Creating_ProjectTemplates_featured

Whenever a countdown is announced to signal the beginning of a Global GameJam, Ludumdare Compo, 7-days FPS, Jam O’Clock, 0hrs jam or whatever it may be… there is no time to be wasted on setting up your project environment.

If you are like me, I have a few “goto” libraries that I just can’t live without. If you find yourself using the same Game Engine frameworks time and again for your GameJam entries or other projects, then this tutorial is for you!

Start by creating your Template Directory

Firstly, you must create a new Template Directory where you will store all your template files, so that FlashDevelop can find them, list it in the wizard and copy the files once you tell it to use your template. I find that the fastest way to do this is simply to duplicate an existing Project Template. Just select one that resembles the closest to what you have in mind.

For instance, I selected “120 ActionScript 3 – AS3 Project” found in:

  • C:\Program Files\FlashDevelop\Projects

… and then I pasted it in my FlashDevelop “User ” folder (on Windows 7):

  • %USERNAMEPROFILE%\AppData\Local\FlashDevelop\Projects

Once copied, you can rename it to something more meaningful that will indicate what the Template contains and will be easy to know it was created by you.

In my case, I renamed it to: “125 ActionScript 3 – AS3 Project (BigP)“.

Note: Once shown in the Template Wizard  panel, the prefix number (ex: 125) will not be displayed. I’m guessing it is only used for sorting purposes (although any projects created in your FlashDevelop User directory will all be displayed at the END of the template list). The rest follows the same naming convention, for the exception of my alias (ex: BigP) entered in parentheses at the end of the folder name.

Configure the Project Settings file

Depending on your needs, you may want to make modifications to the Project Settings file in order to specify which Flash version to use, which SWC files to include in the class library, or even the dimensions you will typically use in your projects.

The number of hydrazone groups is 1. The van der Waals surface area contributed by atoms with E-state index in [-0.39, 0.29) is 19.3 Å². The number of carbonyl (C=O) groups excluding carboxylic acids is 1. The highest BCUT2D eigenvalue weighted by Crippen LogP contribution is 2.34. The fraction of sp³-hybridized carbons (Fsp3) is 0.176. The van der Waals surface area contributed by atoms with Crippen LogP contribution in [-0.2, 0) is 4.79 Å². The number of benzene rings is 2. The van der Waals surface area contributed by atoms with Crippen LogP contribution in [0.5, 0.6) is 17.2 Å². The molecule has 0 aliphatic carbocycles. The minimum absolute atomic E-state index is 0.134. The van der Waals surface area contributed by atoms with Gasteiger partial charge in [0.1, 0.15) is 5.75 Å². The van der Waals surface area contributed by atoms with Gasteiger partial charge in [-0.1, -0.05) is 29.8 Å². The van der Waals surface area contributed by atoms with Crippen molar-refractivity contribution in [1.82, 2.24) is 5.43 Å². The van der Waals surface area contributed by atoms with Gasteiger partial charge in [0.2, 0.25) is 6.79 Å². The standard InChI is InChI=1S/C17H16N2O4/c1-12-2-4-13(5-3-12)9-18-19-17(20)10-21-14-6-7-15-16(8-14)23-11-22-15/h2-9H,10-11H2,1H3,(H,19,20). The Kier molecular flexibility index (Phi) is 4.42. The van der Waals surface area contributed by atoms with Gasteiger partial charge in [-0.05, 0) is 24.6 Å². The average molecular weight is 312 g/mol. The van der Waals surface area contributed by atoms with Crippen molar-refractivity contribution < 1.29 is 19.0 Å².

If you open up the Project.as3proj file and look into the <output> element, you can modify the dimensions of the output SWF file and the Flash Player version to target (major and minor).

    <movie width="800" />
    <movie height="600" />
    <movie version="11" />
    <movie minorVersion="2" />

Including SWC files in your Project

Further down in the Project.as3proj file, you can add a list of SWC files your Project will include. Start by locating the </build> end-tag, and then you can add your SWCs like so:

    ...
  </build>
  <!-- SWC Include Libraries -->
  <includeLibraries>
    <!-- example: <element path="..." /> -->
  </includeLibraries>
  <!-- SWC Libraries -->
  <libraryPaths>
    <element path="lib\as3-signals.swc" /> <!-- Signals -->
    <element path="lib\greensock.swc" /> <!-- TweenLite -->
    <element path="lib\flixel.swc" /> <!-- Flixel -->
  </libraryPaths>
  <!-- External Libraries -->
  <externalLibraryPaths>
    <!-- example: <element path="..." /> -->
  </externalLibraryPaths>
  ...

Notice the three (3) SWCs are expected to be included in the “lib” folder of your Project Template. Let’s do that!

Note: Creating SWC files won’t be covered in this tutorial, but if you would like more information on this part, let me know in the comments below!

Preparing Classes Ready-to-Use

To shave off a few extra minutes of Project preparation, you can define ActionScript classes that will already have any necessary initialization code, automatically fill in the User’s author information in AsDoc and even maintain the given developer’s coding style in the process (ex: Curly Braces on same line vs. next line).

The Template ActionScript files are typically located inside:

  • (Your_Project_Template_Dir)\src\$(PackagePath)

One important thing to remember, is that within this folder… some special reserved keywords / labels exists to “paste” predefined information in the file. This happens while FlashDevelop copies the template files for your new projects. An example of a label would be $(DefaultUser), which outputs the User name (remember the first time you launch FlashDevelop and it prompts you for your First and Last name? This is it!)

Here is what my “Main.as” template file looks like (with some Flixel “prep” code):

package $(PackageName)$(CSLB){
	import com.game.states.StateStart;
	import flash.display.Sprite;
	import flash.events.Event;
	import org.flixel.FlxGame;
	
	/**
	$(CBI)* ...
	$(CBI)* @author $(DefaultUser)
	$(CBI)*/
	[SWF(width=640,height=480,frameRate=30)]
	public class Main extends FlxGame $(CSLB){
		
		public function Main():void $(CSLB){
			super(640, 480, StateStart);
		}
		
	}
	
}

As for the rest, I prepared a whole folder-structure and a few other ActionScript files to jumpstart any Flixel projects I intend to work on in the future.

Conclusion

Creating new Project Templates is fairly easy, just remember to append *.template to the very end of your ActionScript files, and you will be golden!

What Project Templates would you like to create?